But I digress again. You know how in the beginning, and also for a whlie longer, all the squares of the puzzle don’t fit, and it’s a big mess, and you have no idea where you are going, but it’s so marvellously disorganised you want to prolong this time forever and not complete the puzzle. I love doing puzzles slowly, bit by bit, savouring every pair of fitting opposite lines. Letting my eyes glaze over the pieces to imagine the picture shaping up in the background. Touching the different shapes, classifying the pieces into similarly shaped and seeking out the odd ones. The odd ones, they are my favourites. I love it so much I often stop in the middle of it, just before I’ve found a mate for a certain piece, just when I am on a wave of finding many fitting pieces. I want to slow it all down, cut the moment in half, stay suspended in mid air beween the first piece and ne of its four long-lost soulmates. Some pieces have fewer than four and others more. But most have four, it is the jigsaw piece nature to have four mates. Just like the flowers of the lilac: they usually have four petals, but if you look long enough, you might find one with only three, and polyamorous ones with five or even six petals. When you find a lila flower with more petals, you must eat it and make a wish. If you find one with less, make sure to forget about it quickly because it is bad luck. Once I found a lilak flower with seven petals. I ate it, of course, although i suspected that pollution from the local oil plant Neftochim might have been the cause.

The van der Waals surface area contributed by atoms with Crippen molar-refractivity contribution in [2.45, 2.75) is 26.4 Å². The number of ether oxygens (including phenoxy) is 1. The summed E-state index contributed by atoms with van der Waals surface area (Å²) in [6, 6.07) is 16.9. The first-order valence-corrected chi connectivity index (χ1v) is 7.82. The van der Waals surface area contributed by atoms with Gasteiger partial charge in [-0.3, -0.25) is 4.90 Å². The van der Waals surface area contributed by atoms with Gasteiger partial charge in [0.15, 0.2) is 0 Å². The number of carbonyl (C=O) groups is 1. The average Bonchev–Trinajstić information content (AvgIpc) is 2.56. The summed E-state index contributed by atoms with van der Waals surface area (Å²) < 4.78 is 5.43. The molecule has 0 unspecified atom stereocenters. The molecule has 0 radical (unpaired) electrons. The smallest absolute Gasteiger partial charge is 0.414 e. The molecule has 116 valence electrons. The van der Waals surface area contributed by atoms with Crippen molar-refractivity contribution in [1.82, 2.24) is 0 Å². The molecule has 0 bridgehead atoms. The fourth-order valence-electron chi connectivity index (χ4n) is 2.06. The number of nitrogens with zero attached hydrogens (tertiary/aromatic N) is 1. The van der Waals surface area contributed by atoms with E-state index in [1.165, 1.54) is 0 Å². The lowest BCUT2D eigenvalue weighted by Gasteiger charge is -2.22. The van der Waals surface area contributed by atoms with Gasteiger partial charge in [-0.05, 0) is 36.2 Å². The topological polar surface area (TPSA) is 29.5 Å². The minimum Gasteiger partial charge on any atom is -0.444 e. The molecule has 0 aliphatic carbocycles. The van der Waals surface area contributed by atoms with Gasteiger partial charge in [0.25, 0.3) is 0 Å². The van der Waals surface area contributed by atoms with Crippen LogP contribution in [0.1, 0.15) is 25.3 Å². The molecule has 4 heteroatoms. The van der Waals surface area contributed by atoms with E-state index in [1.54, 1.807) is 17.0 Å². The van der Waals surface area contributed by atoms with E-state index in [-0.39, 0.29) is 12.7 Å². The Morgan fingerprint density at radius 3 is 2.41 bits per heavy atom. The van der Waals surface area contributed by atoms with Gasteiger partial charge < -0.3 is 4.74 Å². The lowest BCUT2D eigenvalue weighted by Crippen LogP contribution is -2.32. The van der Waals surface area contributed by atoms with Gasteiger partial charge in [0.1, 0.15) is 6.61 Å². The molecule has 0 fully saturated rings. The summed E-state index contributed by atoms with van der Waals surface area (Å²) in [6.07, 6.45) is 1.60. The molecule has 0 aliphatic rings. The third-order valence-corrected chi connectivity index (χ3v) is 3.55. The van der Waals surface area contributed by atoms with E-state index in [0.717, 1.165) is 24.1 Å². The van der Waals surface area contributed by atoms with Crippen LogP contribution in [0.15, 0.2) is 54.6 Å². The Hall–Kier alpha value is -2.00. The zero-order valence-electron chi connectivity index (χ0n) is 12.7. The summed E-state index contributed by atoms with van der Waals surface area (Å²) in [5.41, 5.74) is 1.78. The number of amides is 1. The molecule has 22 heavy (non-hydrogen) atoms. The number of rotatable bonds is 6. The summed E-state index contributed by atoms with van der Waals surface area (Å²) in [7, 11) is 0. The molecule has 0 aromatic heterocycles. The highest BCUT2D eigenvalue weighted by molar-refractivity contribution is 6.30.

But I digress again. When you’re doing a large puzzle, the pieces don’t fit on the board just yet. But if I could decide how things go, my puzzle would be so large that I would never quite figure it all out to the last bit, and there would always be mysteries and hidden links between disparate pieces. Berlin is exactly a that sort of a puzzle.

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Gender and maths

One fascinating feature of the contemporary German language is its attention to gender. I don’t mean just that words necessary must “agree” with gender in the grammatical sense, but also that the abstract person tends to be carefully addressed as “She or he” and also the endings of words are carefully tailored to reflect both genders, and more recently, also multiple genders (I’ve been told that you could write Physiker/innen or Physiker_innen, where the / or _ signifies “all others”). Here is the example that prompted this post: the title of a course in mathematics for physicists at the TU-Berlin

Mathematik für Physikerinnen und Physiker IV

It would be interesting to read something about the history of how German became gender aware. For now all I know is based on observations [and my own improving, but still very far from good, knowledge of German].

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“Speak Slowly, We are German”

I’m posting this because I’m in Germany doing interviews, and somehow it feels very relevant. It’s a sweet example of a German-English “Lost in translation” conversation. I’ve often found that when speaking between languages, when one or more of the speakers aren’t native, sometimes more truth shines through the cracks than in the intricately constructed, safe-from-losing-face, faultless expressions of native-speakers.

“Speak slowly, we’re German.”
“What’s your favorite thing about her?”
“…. she’s there.”
“When did you most appreciate her being there?”

He made a slightly puzzled expression, then turned to his wife and started speaking in German. She looked up at the sky for a second, then said: “He is island in my life.”

Found at the Facebook page “Humans of New York”